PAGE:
In it is a poem, "To an Insect," and it's about katydids.
"I love to hear thine earnest voice,
Wherever thou art hid
Thou testy little dogmatist
Thou pretty Katydid!
Thou mindest me of gentlefolks,
Old gentle folks are they,
Thon say'st an undisputed thing
In such a solemn way."
Holmes (1809-1894), a physician, poet and professor, goes on to describe the sounds of a katydid as "thy piercing notes, so petulant and shrill" and asks "Oh, tell me where did Katy live and what did Katy do?"
Katydids, like grasshoppers and crickets, belong to the order Orthoptera. The katydid family, Teggigonildae, includes more than 6400 species. They're found throughout the world, with the greatest diversity in the tropics. They live where their host plants are.
Last weekend we saw long filamentous antennae poking from behind the red salvia in our yard. Upon closer inspection, it belong to a...drum roll...katydid.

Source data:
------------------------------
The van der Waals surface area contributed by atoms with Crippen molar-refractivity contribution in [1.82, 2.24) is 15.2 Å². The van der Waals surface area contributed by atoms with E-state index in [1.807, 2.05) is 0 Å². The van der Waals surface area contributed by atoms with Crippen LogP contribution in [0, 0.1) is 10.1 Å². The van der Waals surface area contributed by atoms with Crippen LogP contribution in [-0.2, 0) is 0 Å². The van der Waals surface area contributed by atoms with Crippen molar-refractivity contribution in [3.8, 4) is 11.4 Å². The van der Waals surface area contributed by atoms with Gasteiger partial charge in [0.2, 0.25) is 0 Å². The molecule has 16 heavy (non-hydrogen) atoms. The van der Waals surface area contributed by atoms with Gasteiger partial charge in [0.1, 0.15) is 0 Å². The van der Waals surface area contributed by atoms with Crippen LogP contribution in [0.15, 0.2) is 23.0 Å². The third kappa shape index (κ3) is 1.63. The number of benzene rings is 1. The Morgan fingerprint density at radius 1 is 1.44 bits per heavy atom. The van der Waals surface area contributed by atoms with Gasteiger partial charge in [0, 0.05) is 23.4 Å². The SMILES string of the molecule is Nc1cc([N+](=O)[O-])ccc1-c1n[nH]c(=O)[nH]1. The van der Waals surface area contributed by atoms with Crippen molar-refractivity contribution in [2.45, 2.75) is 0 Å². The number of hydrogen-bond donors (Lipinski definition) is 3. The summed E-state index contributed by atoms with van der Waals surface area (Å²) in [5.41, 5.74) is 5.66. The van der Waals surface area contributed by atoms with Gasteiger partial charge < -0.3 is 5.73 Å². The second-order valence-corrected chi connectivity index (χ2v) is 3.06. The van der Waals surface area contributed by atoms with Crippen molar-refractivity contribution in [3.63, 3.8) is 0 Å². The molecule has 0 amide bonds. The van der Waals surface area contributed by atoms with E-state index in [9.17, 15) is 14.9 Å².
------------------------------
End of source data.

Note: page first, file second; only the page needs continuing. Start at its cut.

The katydid is no friend of the farmer; it can wreak havoc in agricultural crops. Still, there's something about a katydid that makes you stop and ask "Katydid or Katy didn't?"
Or as Oliver Wendell Holmes pondered "What did Katy do?"
It was a pomegranate kind of day. Red, bright and wonderful.
The papery-thin reddish blossoms in our yard draw both beneficial and pestiferous insects. Honey bees are there for the pollen and nectar; ladybugs are there for the pesky aphids. Occasionally we see another pest, the spotted cucumber beetle (which prefers cucurbits).
The pomegranate, an ancient fruit native to Persia (what is now Iran), is a long-lived tree. Indeed, some pomegranate trees in Europe are more than 200 years old. One in our yard spans 85 years.
Spanish settlers introduced the pomegranate into California in 1769, and today, the state leads the nation in the production of pomegranates. Agricultural statistics show that in 2010, California's San Joaquin Valley alone blossomed with an estimated 22,000 acres of pomegranates. That's about 200 trees per acre.
One of the primary pomegranate varieties is "Wonderful." The honey bees and ladybugs think so, too!